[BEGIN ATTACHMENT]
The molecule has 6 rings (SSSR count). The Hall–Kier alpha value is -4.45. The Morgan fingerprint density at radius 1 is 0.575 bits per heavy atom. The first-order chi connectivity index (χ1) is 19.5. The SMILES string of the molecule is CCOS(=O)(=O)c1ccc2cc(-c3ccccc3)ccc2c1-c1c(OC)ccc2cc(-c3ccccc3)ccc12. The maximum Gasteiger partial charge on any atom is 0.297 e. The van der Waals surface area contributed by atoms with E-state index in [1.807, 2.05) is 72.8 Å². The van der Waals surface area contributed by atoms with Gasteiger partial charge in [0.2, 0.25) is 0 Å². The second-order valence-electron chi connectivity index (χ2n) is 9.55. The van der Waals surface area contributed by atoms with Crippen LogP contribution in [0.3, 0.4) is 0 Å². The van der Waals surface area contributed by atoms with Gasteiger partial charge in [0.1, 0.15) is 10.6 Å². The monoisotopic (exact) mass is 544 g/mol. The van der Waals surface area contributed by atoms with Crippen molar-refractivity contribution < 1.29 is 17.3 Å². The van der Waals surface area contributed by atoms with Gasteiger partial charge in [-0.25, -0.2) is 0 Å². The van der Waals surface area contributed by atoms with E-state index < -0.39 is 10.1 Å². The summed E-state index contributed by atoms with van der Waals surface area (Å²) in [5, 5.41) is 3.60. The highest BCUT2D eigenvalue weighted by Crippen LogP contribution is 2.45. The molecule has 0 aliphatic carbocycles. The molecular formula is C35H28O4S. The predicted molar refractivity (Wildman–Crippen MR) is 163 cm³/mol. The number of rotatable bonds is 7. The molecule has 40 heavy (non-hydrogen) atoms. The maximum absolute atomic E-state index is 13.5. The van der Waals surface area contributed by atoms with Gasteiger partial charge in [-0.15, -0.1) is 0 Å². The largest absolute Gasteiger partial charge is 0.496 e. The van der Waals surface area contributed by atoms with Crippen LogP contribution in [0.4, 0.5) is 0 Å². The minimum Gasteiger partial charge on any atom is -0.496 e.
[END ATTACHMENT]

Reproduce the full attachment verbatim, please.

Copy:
The molecule has 6 rings (SSSR count). The Hall–Kier alpha value is -4.45. The Morgan fingerprint density at radius 1 is 0.575 bits per heavy atom. The first-order chi connectivity index (χ1) is 19.5. The SMILES string of the molecule is CCOS(=O)(=O)c1ccc2cc(-c3ccccc3)ccc2c1-c1c(OC)ccc2cc(-c3ccccc3)ccc12. The maximum Gasteiger partial charge on any atom is 0.297 e. The van der Waals surface area contributed by atoms with E-state index in [1.807, 2.05) is 72.8 Å². The van der Waals surface area contributed by atoms with Gasteiger partial charge in [0.2, 0.25) is 0 Å². The second-order valence-electron chi connectivity index (χ2n) is 9.55. The van der Waals surface area contributed by atoms with Crippen LogP contribution in [0.3, 0.4) is 0 Å². The van der Waals surface area contributed by atoms with Gasteiger partial charge in [0.1, 0.15) is 10.6 Å². The monoisotopic (exact) mass is 544 g/mol. The van der Waals surface area contributed by atoms with Crippen molar-refractivity contribution < 1.29 is 17.3 Å². The van der Waals surface area contributed by atoms with Gasteiger partial charge in [-0.25, -0.2) is 0 Å². The van der Waals surface area contributed by atoms with E-state index < -0.39 is 10.1 Å². The summed E-state index contributed by atoms with van der Waals surface area (Å²) in [5, 5.41) is 3.60. The highest BCUT2D eigenvalue weighted by Crippen LogP contribution is 2.45. The molecule has 0 aliphatic carbocycles. The molecular formula is C35H28O4S. The predicted molar refractivity (Wildman–Crippen MR) is 163 cm³/mol. The number of rotatable bonds is 7. The molecule has 40 heavy (non-hydrogen) atoms. The maximum absolute atomic E-state index is 13.5. The van der Waals surface area contributed by atoms with Gasteiger partial charge in [-0.15, -0.1) is 0 Å². The largest absolute Gasteiger partial charge is 0.496 e. The van der Waals surface area contributed by atoms with Crippen LogP contribution in [0.4, 0.5) is 0 Å². The minimum Gasteiger partial charge on any atom is -0.496 e.